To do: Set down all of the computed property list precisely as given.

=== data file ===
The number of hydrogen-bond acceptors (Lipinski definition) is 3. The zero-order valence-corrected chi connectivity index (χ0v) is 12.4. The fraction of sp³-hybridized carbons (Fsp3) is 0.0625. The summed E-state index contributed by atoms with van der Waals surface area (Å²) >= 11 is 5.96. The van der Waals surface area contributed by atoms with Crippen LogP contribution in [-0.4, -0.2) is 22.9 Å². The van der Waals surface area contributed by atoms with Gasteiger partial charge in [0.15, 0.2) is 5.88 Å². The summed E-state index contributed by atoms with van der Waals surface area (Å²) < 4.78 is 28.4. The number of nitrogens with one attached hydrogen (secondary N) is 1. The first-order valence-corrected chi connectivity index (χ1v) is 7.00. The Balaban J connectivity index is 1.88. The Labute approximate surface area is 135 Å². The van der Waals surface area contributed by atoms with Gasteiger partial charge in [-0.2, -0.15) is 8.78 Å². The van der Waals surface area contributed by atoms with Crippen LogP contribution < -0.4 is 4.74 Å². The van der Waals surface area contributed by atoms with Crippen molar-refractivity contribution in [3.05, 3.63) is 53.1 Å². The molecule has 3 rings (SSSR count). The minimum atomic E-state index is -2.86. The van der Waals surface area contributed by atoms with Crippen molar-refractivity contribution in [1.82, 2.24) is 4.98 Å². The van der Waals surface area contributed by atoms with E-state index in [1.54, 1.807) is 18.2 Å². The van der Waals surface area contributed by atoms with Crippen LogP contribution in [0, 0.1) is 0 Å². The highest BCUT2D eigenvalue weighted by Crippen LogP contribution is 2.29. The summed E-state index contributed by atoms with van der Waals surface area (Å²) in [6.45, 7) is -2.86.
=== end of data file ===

The number of hydrogen-bond acceptors (Lipinski definition) is 3. The zero-order valence-corrected chi connectivity index (χ0v) is 12.4. The fraction of sp³-hybridized carbons (Fsp3) is 0.0625. The summed E-state index contributed by atoms with van der Waals surface area (Å²) >= 11 is 5.96. The van der Waals surface area contributed by atoms with Crippen LogP contribution in [-0.4, -0.2) is 22.9 Å². The van der Waals surface area contributed by atoms with Gasteiger partial charge in [0.15, 0.2) is 5.88 Å². The summed E-state index contributed by atoms with van der Waals surface area (Å²) < 4.78 is 28.4. The number of nitrogens with one attached hydrogen (secondary N) is 1. The first-order valence-corrected chi connectivity index (χ1v) is 7.00. The Balaban J connectivity index is 1.88. The Labute approximate surface area is 135 Å². The van der Waals surface area contributed by atoms with Gasteiger partial charge in [-0.2, -0.15) is 8.78 Å². The van der Waals surface area contributed by atoms with Crippen LogP contribution < -0.4 is 4.74 Å². The van der Waals surface area contributed by atoms with Crippen molar-refractivity contribution in [3.05, 3.63) is 53.1 Å². The molecule has 3 rings (SSSR count). The minimum atomic E-state index is -2.86. The van der Waals surface area contributed by atoms with Crippen molar-refractivity contribution in [1.82, 2.24) is 4.98 Å². The van der Waals surface area contributed by atoms with E-state index in [1.54, 1.807) is 18.2 Å². The van der Waals surface area contributed by atoms with Crippen LogP contribution in [0, 0.1) is 0 Å². The highest BCUT2D eigenvalue weighted by Crippen LogP contribution is 2.29. The summed E-state index contributed by atoms with van der Waals surface area (Å²) in [6.45, 7) is -2.86.